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About WebsiteWill

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  1. WPF And Icon Management

    Ok, fair enough for that but what about having to declare an image for each resource during runtime? I'd rather be able to load 1 large image and have buttons/controls index into just a small part of that image, (ala game UIs), as opposed to creating an image in memory for every .bmp, .png, etc., needed by my application, unless it's not worth it. I'm actually trying to figure out how do accomplish this in WPF so I can run some performance tests. I've looked at the CroppedBitmap in WPF but it's just creating another image instance in memory from a specified part of the source. I've also looked at Image.Clip and while it accomplishes a small part of the goal there doesn't seem to be a way to apply multiple Image.Clips to the same image because of the way the master image is handled. Any other ideas? Thanks, Webby
  2. Hello all: I'm working on a WPF application that has a lot of icons at it's disposal and it occurred to me that maybe a practice used in game development would help. From what I've seen in game dev a UI utilizes one (or a couple) images that store the various icons. Then it's up to the game UI so determine what region in the image is used for a given button. Well, I'd like to extend that to a WPF app but I'm having a bit of difficulty. Also, before I go too much farther with this idea. Do you think it's worth it? I could design each icon in a vector format and then they would resize perfectly no problem. I'm just concerned about performance once hundreds of these icons are available in the system. Is this even a cause for concern in a windows app? I know in a game UI this could result in a big performance gain since you don't have to switch the texture for each button. So I was thinking a similar gain could be had in WPF. Thanks for any input, Webby
  3. The 3ds max SDK and index buffers

    You would be much better off asking this question on one of the forums specifically for 3D Studio Max. Just Google for 3D Studio Max Forum and you will get a ton of results. --Webby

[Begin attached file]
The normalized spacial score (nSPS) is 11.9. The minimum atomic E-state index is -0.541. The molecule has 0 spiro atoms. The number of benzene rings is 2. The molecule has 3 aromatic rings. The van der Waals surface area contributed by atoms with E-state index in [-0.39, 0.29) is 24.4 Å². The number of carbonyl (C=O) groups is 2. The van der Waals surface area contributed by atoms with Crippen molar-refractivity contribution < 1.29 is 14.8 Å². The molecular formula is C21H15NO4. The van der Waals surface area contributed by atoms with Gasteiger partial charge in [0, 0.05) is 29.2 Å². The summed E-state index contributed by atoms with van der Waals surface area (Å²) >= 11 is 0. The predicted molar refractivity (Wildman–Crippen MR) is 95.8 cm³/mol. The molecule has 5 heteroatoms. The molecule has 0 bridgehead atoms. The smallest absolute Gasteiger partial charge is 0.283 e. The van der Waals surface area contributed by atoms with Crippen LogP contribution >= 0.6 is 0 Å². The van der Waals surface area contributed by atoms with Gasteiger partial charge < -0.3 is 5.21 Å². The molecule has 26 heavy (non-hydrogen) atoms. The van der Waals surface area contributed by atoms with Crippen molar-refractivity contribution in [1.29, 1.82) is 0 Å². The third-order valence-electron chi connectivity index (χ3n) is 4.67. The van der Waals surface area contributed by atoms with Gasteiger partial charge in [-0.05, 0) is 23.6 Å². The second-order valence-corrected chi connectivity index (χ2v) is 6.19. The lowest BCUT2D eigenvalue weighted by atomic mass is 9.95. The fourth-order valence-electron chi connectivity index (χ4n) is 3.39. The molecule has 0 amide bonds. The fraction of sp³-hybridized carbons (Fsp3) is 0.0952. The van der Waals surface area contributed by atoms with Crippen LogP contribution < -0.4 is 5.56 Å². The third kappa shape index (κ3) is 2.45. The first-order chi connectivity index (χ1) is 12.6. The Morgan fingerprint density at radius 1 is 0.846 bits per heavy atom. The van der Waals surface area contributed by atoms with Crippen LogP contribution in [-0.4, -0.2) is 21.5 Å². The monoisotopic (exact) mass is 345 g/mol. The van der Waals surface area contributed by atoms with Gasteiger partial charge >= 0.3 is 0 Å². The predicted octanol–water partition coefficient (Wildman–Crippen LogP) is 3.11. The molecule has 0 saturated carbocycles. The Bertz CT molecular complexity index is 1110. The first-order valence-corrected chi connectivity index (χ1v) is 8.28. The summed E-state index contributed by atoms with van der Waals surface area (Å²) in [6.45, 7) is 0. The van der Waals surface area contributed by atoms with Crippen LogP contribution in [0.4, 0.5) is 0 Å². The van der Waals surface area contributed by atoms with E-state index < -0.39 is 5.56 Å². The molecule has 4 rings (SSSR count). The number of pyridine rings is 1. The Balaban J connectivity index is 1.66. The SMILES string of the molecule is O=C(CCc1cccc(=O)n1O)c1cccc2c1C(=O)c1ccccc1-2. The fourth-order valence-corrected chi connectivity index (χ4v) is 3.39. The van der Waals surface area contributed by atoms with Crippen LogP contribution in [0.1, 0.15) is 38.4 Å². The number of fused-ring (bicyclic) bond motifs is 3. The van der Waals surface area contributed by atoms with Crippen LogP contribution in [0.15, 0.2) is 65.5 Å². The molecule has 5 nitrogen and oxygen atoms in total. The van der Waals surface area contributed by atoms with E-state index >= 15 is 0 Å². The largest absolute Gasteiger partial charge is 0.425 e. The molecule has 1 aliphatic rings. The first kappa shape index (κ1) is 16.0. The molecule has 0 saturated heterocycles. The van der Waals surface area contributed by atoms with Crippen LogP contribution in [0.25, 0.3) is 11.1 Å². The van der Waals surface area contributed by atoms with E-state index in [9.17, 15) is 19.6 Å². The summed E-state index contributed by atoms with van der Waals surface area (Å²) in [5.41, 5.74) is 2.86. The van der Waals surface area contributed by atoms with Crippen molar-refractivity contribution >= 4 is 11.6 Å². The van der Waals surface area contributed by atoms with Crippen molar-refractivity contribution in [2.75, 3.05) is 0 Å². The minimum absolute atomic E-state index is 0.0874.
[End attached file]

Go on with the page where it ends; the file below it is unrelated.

4. Nevermind, found my own answer. Turns out the cert won't show up in CertMgr unless there is a private key associated with it. Webby
  5. Hello all: Has anyone had trouble with Windows Vista(64) not displaying a certificate installed to the personal store? I've created a certificate with MakeCert and when I try to install it to the MY (Personal) store I get a success message but it doesn't actualy appear in CertMgr. In some C# code I can instantiate an X509Store and with the right settings I can actually see that the certificate is there, however, it's an invalid cert (only shows in the collection is I pass a parameter to show ALL certs, not just valid certs). Furthermore, if I double click the cert and Install it from there using the default settings recommended the certificate actually does show up in CertMgr, except it's under the Intermediate Certification Authorities tab. I've tested this same method on a Windows XP box and it shows up in my personal store as it should. I'm an administrator on the Vista box (thought this is my first week with Vista so I'm most likely just missing some silly step here). Any thoughts? Thanks, Webby
  6. Authentication Algorithm

    Ok guys. Thanks a bunch. I think I've got the information I need to give this a pretty good implementation effort. <Unrelated to topic> Right now I'm trying to recover the last 3 weeks of my work while reinstalling everything I need. I've been generally lax when it comes to backing up my work (about once a month). My hard drive is still entact but the new PC is SATA and old hard drive is Ultra ATA. Looks like I'll have to get an external enclosure and feed my data over via USB... Hopefully Radio Shack has one I can just pick up. Seems like BestBuy only carries those built for SATA these days. What a pain, but hey, new PC. :) Webby
  7. Authentication Algorithm